The Promise of the Father From Ascension to Pentecost

Ascension

For forty days after the Resurrection, the Lord Jesus was ‘being seen of His disciples’.[1] He was gladdening the hearts of His disciples with His Presence and initiating them into the mysteries of the Kingdom. Christ appeared to them and opened their minds to understand the Scriptures. At the same time, the Apostles were living with such tension of prayer in His Presence, that His words were engraved in their heart and in their memory.

Although the Lord had promised them that He would not leave them orphans, He was taken up into Heaven on the fortieth day. The Ascension is the final event in the earthly life of Christ. This feast bears a beautiful radiance, because when the Lord ascended to Heaven, He lifted up with Him a blameless and spotless human nature to the throne of the Majesty of God. God the Father rejoiced to see the true Man, as He had conceived him before the foundation of the world and sent down the Holy Spirit upon earth, in order to seal God’s reconciliation with man and confirm that things divided were united anew. In the Person of Christ, God received the whole humanity.

The Lord began to ascend to Heaven ‘not at once, but slowly and solemnly’, so as to sanctify the ethereal regions and fill the whole universe with His divine energy. The Apostles remained looking in bewilderment and joyful sorrow. God sent two Angels to give an eschatological dimension to the thoughts of the Apostles, to remind them of His Second Coming and intensify their expectation of Him.

In essence, the Ascension of the Lord is an event that prophesies His Second Coming and the Lord Himself is the Prophet that proclaims it. During His sojourn on earth, Christ concealed His glory so as not to frighten man. Now, at the end of His earthly life, He reveals Himself openly as the Son of God compassed about in glory. At the end of time, He shall come again ‘with power and great glory’[2] and the most glorified way of awaiting Him is when we ‘tarry in Jerusalem’,[3] that is, when we remain genuine, active members of the Church, rendering Him praise and thanksgiving through her Mysteries.

Holy Scripture forewarns that alien spirits will try to persuade us that a false messiah is hidden ‘here or there’ so as to lead us astray. Yet, the Second Coming will not be mysterious nor secret, neither will it come to pass in some remote place. It will be a glorious event visible from everywhere like lightning that shines from the East to the West.

Christ ascended ‘while He blessed’[4] those who belonged to Him. This blessing rested on the Apostles and remained as a precious inheritance within the bosom of the Church, wherein it is imparted through her ministers to all her members. Furthermore, since God works in every aspect of His Dispensation out of love, this blessing gives great hope that on the great and notable day of His Second Coming, He will come again while blessing and that His judgment will be mingled with His love and mercy.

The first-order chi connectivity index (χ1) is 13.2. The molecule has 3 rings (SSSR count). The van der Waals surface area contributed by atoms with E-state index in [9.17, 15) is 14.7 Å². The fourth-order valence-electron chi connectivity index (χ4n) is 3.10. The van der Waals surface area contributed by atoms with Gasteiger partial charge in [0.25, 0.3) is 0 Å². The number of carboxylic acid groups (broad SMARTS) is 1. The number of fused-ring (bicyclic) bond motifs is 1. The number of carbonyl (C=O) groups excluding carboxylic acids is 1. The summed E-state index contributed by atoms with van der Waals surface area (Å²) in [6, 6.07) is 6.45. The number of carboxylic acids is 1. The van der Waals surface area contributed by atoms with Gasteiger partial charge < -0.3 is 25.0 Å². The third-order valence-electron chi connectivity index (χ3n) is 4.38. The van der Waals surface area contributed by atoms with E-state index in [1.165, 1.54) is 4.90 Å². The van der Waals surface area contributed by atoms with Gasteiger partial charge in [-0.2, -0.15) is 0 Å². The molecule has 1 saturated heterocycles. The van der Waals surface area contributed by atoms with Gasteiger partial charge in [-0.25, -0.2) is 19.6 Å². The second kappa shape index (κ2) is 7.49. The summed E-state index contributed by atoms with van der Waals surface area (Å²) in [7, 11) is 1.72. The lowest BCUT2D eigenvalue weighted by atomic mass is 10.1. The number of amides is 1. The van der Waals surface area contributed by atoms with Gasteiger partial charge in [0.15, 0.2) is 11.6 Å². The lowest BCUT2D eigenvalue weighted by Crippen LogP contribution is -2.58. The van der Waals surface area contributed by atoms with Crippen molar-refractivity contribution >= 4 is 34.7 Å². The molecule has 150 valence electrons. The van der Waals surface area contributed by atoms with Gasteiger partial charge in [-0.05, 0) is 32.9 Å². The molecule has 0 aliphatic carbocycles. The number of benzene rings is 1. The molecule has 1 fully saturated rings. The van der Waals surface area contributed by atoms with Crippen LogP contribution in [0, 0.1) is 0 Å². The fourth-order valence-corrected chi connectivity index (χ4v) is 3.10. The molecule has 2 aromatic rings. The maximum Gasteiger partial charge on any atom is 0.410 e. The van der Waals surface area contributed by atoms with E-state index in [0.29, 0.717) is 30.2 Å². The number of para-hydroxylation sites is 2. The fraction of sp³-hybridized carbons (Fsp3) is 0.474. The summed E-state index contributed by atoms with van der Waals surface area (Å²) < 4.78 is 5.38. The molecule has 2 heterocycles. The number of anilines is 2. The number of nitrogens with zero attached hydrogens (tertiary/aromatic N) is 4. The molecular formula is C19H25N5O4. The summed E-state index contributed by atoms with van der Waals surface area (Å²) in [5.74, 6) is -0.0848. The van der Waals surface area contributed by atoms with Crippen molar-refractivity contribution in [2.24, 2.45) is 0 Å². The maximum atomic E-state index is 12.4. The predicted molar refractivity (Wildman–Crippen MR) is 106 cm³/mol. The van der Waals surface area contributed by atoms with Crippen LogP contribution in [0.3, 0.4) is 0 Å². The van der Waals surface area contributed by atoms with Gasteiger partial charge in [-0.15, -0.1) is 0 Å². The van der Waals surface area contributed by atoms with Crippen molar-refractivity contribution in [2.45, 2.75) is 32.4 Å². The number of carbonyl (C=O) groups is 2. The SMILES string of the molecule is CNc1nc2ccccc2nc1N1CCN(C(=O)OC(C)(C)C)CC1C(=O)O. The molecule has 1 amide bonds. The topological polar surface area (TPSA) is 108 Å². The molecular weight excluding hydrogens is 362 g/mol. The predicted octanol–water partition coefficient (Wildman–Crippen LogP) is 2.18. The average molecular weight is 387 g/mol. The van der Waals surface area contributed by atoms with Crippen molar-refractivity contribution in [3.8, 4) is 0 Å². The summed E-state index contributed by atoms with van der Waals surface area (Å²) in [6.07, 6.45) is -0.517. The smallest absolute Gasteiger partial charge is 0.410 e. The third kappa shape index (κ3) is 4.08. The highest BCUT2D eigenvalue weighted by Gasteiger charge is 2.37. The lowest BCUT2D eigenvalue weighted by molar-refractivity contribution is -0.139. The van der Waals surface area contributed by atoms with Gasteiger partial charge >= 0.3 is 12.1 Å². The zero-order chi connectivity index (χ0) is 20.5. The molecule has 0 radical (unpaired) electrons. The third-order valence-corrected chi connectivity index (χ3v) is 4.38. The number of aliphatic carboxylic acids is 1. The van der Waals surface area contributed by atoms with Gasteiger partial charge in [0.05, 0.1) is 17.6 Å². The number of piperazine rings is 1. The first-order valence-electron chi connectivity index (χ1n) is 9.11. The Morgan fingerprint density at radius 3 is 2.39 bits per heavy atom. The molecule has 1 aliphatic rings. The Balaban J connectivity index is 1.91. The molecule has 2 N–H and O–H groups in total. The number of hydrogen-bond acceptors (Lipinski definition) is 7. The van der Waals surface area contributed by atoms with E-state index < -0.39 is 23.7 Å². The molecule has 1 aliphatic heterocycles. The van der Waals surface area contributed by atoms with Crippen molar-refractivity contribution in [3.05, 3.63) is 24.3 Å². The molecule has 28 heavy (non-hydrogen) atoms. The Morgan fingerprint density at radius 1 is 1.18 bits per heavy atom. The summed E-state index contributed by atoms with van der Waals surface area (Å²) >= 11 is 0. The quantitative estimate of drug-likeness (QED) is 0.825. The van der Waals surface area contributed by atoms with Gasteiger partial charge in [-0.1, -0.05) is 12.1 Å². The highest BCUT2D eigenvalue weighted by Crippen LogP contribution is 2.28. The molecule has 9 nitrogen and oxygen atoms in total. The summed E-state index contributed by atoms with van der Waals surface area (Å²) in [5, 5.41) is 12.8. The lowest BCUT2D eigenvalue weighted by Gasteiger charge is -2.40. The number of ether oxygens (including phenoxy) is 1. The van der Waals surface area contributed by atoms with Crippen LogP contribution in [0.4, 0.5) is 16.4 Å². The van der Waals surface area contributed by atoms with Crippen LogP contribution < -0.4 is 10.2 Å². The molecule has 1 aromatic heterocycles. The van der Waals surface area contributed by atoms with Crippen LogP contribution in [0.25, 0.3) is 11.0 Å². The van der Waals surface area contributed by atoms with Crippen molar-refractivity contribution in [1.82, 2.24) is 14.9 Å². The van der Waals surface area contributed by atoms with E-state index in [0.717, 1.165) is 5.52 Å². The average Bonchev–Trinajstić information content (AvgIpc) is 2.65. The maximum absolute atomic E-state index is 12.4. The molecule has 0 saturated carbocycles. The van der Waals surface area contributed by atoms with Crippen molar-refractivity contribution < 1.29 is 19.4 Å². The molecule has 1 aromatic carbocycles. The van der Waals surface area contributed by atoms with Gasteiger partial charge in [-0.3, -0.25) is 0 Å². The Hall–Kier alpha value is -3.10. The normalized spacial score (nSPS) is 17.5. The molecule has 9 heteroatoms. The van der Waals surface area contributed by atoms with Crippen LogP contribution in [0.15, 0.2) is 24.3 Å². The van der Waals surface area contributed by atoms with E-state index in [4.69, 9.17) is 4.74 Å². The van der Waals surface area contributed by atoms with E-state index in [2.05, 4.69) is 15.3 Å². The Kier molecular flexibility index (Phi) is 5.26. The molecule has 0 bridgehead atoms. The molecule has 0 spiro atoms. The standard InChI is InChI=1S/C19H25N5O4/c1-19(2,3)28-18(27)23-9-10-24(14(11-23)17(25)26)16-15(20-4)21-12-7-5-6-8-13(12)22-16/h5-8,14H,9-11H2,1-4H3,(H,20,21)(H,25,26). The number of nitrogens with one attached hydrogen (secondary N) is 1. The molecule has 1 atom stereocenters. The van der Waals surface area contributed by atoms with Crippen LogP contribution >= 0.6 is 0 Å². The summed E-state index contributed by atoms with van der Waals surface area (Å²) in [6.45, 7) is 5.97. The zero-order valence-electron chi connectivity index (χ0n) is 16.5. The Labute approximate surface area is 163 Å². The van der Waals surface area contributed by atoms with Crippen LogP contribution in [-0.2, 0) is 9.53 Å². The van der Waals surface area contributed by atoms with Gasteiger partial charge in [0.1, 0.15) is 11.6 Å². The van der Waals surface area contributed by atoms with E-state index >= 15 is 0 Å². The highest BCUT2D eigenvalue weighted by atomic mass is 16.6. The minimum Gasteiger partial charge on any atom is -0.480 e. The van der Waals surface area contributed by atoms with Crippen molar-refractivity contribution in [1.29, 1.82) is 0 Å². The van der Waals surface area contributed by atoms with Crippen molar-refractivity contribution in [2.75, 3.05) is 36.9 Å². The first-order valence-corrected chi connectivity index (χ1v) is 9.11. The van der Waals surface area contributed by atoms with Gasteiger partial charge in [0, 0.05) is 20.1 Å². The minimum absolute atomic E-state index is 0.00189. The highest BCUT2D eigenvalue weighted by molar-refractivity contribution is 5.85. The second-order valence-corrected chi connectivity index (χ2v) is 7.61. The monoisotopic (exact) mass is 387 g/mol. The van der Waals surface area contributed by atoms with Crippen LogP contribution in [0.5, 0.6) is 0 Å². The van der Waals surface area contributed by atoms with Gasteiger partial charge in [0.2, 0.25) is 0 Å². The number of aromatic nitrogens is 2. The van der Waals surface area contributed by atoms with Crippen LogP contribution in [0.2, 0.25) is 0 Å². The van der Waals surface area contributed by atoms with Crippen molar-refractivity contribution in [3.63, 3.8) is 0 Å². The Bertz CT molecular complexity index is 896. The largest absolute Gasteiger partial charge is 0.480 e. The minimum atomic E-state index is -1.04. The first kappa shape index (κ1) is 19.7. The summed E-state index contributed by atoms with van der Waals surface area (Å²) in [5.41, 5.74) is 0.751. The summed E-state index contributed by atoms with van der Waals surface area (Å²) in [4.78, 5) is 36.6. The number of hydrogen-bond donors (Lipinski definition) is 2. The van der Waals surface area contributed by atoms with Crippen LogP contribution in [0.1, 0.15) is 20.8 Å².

The Period between Ascension and Pentecost

After the Ascension, the Apostles lived with great tension, with the expectation of the promise of the Father aflame in their heart, ‘continuing in prayer and the breaking of bread’.[5] For ten days they lived the painful loss of their beloved Master. However, they transformed their grief into fiery prayer, and this strengthened them and made them receptive to the gift of the Comforter, which would break forth within them as knowledge of God on the day of Pentecost and guide them ‘into all the truth’[6] of the immaculate love of Christ.

The purpose of the period of the Pentecostarion, and more especially of the last ten days, is to stir up within us this apostolic tension, to ignite desire for the gift of Pentecost, so that we too may receive a little fiery flame of the Spirit that will enable us to invoke the Name of the Lord Jesus ‘with sighings which cannot be uttered’[7] and strengthen our nature to bear the fulness of divine love. For, the pre-eternal purpose for which man was created, is to partake of the Holy Spirit, and in Him glorify God and be glorified by Him.

The Sunday of the Holy Fathers

The Sunday before Pentecost is dedicated to the Holy Fathers of the First Ecumenical Council, who established that Christ is the true God, the Son of God by nature, begotten, not made or created, as the Arians were preaching. This Sunday also bears within it the mystery of Pentecost.

These Holy Fathers were the image of Pentecost, because they not only established the true doctrine in a God-pleasing and Orthodox manner, but were also able, through the gift of the Holy Spirit they possessed, to work the regeneration of the members of the Church and become Fathers in the Holy Spirit within this wondrous Body unto all ages. This gift is preserved in the bosom of the Church and this is her inner strength. Christians are born again as sons and daughters of the Holy Fathers from whom they inherit the gift of Pentecost and become in their turn spiritual Fathers.